Recently, we asked our team to tell us how the way we communicate with each other makes them feel. Words came back thick and fast, such as ‘open’, ‘honest’, ‘transparent’, ‘kind’, and ‘with head and heart’.  So ask questions about how your communication feels. The answers will give you insight, a high five, or an opportunity to improve your leadership skills.

6. Go fishing for feedback

There’s often uncomfortable energy around feedback. But that’s ok! When we’re uncomfortable is when we grow. 

So be brave, stop and have a conversation about what is and is not working for your people. A single piece of feedback can be the difference between nicenessand true kindness. Asking for feedback shows you care. 

Just remember to create a safe space for sharing feedback. And be aware that people may need time  to think about it and come back to you with their answer. 

A few questions you can ask people about your leadership: 

  • What would they like more of? 
  • Why do your people want to be led by you? 
  • What is the experience like for them?
  • What would they like less of? 

Go fishing for the feedback and ask the difficult questions. This will be your pulse check; your inspiration as you develop as a leader.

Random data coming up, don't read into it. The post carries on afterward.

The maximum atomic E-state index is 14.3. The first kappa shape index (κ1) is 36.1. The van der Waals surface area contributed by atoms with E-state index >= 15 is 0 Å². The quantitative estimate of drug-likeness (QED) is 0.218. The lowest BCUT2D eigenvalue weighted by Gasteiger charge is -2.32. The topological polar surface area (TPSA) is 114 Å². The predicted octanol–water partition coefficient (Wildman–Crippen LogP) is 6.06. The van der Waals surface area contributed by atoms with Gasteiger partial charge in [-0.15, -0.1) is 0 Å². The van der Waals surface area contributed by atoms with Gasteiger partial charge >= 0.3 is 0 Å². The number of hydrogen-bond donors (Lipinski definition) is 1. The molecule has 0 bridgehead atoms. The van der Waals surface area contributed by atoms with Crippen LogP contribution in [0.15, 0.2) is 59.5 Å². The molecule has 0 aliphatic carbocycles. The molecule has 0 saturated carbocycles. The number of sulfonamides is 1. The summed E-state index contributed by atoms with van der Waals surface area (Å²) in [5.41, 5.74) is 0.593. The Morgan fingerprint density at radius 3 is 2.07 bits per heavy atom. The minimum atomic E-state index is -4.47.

7. Take time to understand people

People don’t care how much you know, until they know how much you care. 

You play a fundamental role in fostering a sense of security and pride in the role people play in their organisation. So take time to find out how people are coping, show empathy, and show humanity — this will be what people recall and retell about your leadership. 

One activity we use is the One Word game. We write down a word that expresses where we’re at emotionally with work, a project or task. Then we hold it up for all to see. It’s incredible how that single word can open the floodgates and instigate a meaningful conversation. It becomes massively obvious to everyone what support is needed at that moment for that person. 

Remember to take the time to check in and understand where people are at. Finally, for those leaders already creating amazing, memorable experiences for their people — massive kudos. The past year hasn’t been easy, but a calm sea never made a skilled sailor. You’ve done an amazing job and your people will remember that for a lifetime. 

Cover image: From source

This article first appeared on Everyday Massive on 9 February 2021.